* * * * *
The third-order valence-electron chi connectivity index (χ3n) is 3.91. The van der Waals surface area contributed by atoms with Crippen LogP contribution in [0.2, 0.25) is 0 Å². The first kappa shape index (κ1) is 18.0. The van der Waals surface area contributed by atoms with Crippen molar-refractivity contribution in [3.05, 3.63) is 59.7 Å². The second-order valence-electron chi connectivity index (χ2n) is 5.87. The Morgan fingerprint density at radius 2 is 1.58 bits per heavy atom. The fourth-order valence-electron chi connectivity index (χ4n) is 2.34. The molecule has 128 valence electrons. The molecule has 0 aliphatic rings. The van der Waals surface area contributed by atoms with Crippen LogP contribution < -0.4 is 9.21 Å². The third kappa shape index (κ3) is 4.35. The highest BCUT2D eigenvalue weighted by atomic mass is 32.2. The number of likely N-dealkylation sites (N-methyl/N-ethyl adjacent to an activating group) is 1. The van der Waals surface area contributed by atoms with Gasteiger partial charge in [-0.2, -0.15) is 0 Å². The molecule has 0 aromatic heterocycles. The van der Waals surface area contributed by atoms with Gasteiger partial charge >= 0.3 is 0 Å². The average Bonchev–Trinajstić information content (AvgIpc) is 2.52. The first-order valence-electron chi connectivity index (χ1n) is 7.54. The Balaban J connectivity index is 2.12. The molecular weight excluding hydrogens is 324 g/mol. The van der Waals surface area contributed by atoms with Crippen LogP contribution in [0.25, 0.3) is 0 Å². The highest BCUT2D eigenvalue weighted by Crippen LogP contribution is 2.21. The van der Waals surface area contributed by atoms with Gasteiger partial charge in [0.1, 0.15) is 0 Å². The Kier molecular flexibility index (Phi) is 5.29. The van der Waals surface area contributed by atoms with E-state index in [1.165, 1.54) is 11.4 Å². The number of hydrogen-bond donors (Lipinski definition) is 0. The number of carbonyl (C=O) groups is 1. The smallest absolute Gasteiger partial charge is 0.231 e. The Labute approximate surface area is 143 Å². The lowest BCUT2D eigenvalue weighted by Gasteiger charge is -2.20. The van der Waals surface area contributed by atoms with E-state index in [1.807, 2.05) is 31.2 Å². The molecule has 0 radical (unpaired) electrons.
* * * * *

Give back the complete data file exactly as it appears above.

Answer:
The third-order valence-electron chi connectivity index (χ3n) is 3.91. The van der Waals surface area contributed by atoms with Crippen LogP contribution in [0.2, 0.25) is 0 Å². The first kappa shape index (κ1) is 18.0. The van der Waals surface area contributed by atoms with Crippen molar-refractivity contribution in [3.05, 3.63) is 59.7 Å². The second-order valence-electron chi connectivity index (χ2n) is 5.87. The Morgan fingerprint density at radius 2 is 1.58 bits per heavy atom. The fourth-order valence-electron chi connectivity index (χ4n) is 2.34. The molecule has 128 valence electrons. The molecule has 0 aliphatic rings. The van der Waals surface area contributed by atoms with Crippen LogP contribution < -0.4 is 9.21 Å². The third kappa shape index (κ3) is 4.35. The highest BCUT2D eigenvalue weighted by atomic mass is 32.2. The number of likely N-dealkylation sites (N-methyl/N-ethyl adjacent to an activating group) is 1. The van der Waals surface area contributed by atoms with Gasteiger partial charge in [-0.2, -0.15) is 0 Å². The molecule has 0 aromatic heterocycles. The van der Waals surface area contributed by atoms with Gasteiger partial charge >= 0.3 is 0 Å². The average Bonchev–Trinajstić information content (AvgIpc) is 2.52. The first-order valence-electron chi connectivity index (χ1n) is 7.54. The Balaban J connectivity index is 2.12. The molecular weight excluding hydrogens is 324 g/mol. The van der Waals surface area contributed by atoms with Crippen LogP contribution in [0.25, 0.3) is 0 Å². The highest BCUT2D eigenvalue weighted by Crippen LogP contribution is 2.21. The van der Waals surface area contributed by atoms with Gasteiger partial charge in [0.1, 0.15) is 0 Å². The Kier molecular flexibility index (Phi) is 5.29. The van der Waals surface area contributed by atoms with E-state index in [1.165, 1.54) is 11.4 Å². The number of hydrogen-bond donors (Lipinski definition) is 0. The number of carbonyl (C=O) groups is 1. The smallest absolute Gasteiger partial charge is 0.231 e. The Labute approximate surface area is 143 Å². The lowest BCUT2D eigenvalue weighted by Gasteiger charge is -2.20. The van der Waals surface area contributed by atoms with E-state index in [1.807, 2.05) is 31.2 Å². The molecule has 0 radical (unpaired) electrons.